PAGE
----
A work of genuine scholarship tells us what we did not know before and does so felicitously—it is a contribution to the world’s body of knowledge.  Discouragingly, a majority of academic books that have bounced across my desk in recent years either regurgitate what was told better long ago, or are the distorted remnants of real knowledge pounded into an ill-fitting feminist or multicultural frame.  I am made happy in the encounter with this work of genuine scholarship.

But that is not all.  Here is a scholar who is also a poet.  The combination of a first-rate scholar and a good poet is rare enough to be a delight.  The only other examples I can think of are the classicist A.E. Housman and the seminal Simms scholar James Kibler, whose works have been reviewed in Chronicles.  The catalog of my satisfactions does not end even there.  In this age of “diversity,” which means enforced conformity, here is the real thing—the culture of the American state that is not only the most “different” from all the others but the most diverse within.

A Creole was originally a Frenchman born in Louisiana or the West Indies.  John J. Audubon, for instance, born in Haiti of French parents, was a Creole.  Creoles, we learn, are culturally distinguishable from Cajuns, Frenchmen who ended up in Louisiana after being ethnically cleansed from Canada by the British.  Over time, as Dr. Brosman points out, Creole came to have a broader descriptive meaning, including in general the French heritage of Louisiana, which persisted in speech and customs well past the “American” occupation and into the 20th century.

And what diversity: the French, and to a lesser degree the Spanish, settled the lower Mississippi in the same era as the Anglo settlements on the Atlantic.  They were slow to merge with each other and even slower to cut ties with Europe.  Then came the suspiciously received Southern Anglo-Celts, long held at a distance; and later the same immigrants that came to the North: German, Irish, and Italian.  From the beginning there was a dense population of African slaves.  And Louisiana had the largest number of free blacks in America—the “Creoles of Color,” people of mixed blood who sometimes owned plantations and sent sons to France for education.  They were recognized as a social caste between white and black, an arrangement unknown in the other united states.  Dr. Brosman includes these last in her account of the literature produced by Creole Louisiana.  Mix in the richest agricultural hinterland.  (Sugar was very profitable.)  Add New Orleans, which, as is generally not known, was in the antebellum period the second-largest city in the United States and ahead of New York in opera and other cultural manifestations.  Don’t forget customary sexual relations bound to send shivers down the spines of Protestant Americans.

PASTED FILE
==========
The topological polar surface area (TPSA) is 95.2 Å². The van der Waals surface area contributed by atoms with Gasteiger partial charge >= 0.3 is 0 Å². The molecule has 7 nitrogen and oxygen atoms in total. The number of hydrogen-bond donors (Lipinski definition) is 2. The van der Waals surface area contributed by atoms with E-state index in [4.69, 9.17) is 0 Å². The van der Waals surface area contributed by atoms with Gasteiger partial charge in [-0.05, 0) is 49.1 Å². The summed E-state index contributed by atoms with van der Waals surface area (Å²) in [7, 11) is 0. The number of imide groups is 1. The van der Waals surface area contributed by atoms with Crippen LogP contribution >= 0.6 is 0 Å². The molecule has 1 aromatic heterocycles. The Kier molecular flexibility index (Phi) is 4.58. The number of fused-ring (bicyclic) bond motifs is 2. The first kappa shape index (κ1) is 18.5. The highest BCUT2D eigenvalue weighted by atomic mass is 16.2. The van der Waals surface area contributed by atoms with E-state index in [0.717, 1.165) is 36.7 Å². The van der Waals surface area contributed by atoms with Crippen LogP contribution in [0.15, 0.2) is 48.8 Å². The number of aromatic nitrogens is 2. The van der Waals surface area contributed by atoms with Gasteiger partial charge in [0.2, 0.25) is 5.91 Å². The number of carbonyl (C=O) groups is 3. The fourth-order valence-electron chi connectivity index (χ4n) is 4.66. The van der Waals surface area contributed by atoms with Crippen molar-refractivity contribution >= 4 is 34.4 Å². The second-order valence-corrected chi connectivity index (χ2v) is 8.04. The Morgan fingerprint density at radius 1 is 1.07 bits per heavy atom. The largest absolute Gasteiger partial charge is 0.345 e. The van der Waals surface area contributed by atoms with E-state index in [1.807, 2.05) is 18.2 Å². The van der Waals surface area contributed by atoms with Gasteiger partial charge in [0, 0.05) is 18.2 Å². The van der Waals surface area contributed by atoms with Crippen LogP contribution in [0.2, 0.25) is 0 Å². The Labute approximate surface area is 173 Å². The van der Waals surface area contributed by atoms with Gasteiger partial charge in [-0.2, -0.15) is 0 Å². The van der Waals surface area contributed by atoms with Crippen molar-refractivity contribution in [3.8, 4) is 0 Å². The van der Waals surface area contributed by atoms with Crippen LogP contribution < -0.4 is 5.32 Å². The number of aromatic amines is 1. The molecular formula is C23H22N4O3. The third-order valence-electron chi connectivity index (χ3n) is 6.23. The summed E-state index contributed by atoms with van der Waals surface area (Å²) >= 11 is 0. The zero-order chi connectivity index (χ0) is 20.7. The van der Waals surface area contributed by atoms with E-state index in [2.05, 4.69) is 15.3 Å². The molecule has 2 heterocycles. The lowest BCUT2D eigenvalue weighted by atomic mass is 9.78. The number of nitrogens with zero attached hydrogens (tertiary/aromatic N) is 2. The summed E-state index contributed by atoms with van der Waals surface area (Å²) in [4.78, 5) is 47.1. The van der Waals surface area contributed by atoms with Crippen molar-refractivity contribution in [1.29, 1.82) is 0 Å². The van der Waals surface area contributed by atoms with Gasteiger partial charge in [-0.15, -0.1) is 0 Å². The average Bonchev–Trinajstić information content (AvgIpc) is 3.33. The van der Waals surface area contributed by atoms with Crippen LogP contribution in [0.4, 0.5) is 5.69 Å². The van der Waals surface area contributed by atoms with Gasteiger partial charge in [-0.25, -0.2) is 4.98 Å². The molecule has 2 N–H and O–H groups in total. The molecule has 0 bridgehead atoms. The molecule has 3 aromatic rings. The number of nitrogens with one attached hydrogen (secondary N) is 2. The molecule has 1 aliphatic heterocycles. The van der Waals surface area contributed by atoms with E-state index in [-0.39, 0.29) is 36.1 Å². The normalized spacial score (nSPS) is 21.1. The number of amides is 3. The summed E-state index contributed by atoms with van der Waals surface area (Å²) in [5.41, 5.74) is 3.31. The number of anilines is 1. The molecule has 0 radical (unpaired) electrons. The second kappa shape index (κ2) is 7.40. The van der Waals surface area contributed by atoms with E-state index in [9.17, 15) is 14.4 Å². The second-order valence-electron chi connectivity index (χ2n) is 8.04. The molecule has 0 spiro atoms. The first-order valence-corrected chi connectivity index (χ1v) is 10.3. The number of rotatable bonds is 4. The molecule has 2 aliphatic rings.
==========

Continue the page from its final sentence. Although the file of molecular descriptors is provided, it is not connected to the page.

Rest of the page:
The author treats several-dozen writers in both French and English, providing us with life, works, and the knowledgeable criticism of intimate acquaintance.  The great critic Taine (a Frenchman, of course) would salute Professor Brosman’s coverage of race, milieu, et moment.  Some of the writers are well known, like George W. Cable and Kate Chopin, who are definitively presented, along with occasional polite observations about the way they have been distorted by feminists and other “scholars” who want all the past to be mere prelude to themselves.  There are those who were once known but are no longer—Charles Gayarré, Grace King, Lafcadio Hearn, Ruth McEnery Stuart.  And still others hardly known at all but whose recognition enriches our knowledge of real American culture.

The reviewer’s obligatory criticism: What a shame that so readable a work is so extravagantly priced.  And let me suggest to the learned author to look into the literature produced in the surrounding Southern states, both antebellum and postwar.  She might find interesting contrasts and more convergence with the Creoles than expected.  Henry Clay Lewis’s Louisiana Swamp Doctor is not-so-distant kin to Simon Suggs of Alabama and Sut Lovingood of Tennessee.


[Louisiana Creole Literature: A Historical Study, by Catharine Savage Brosman (Jackson: University Press of Mississippi) 265 pp., $55.00]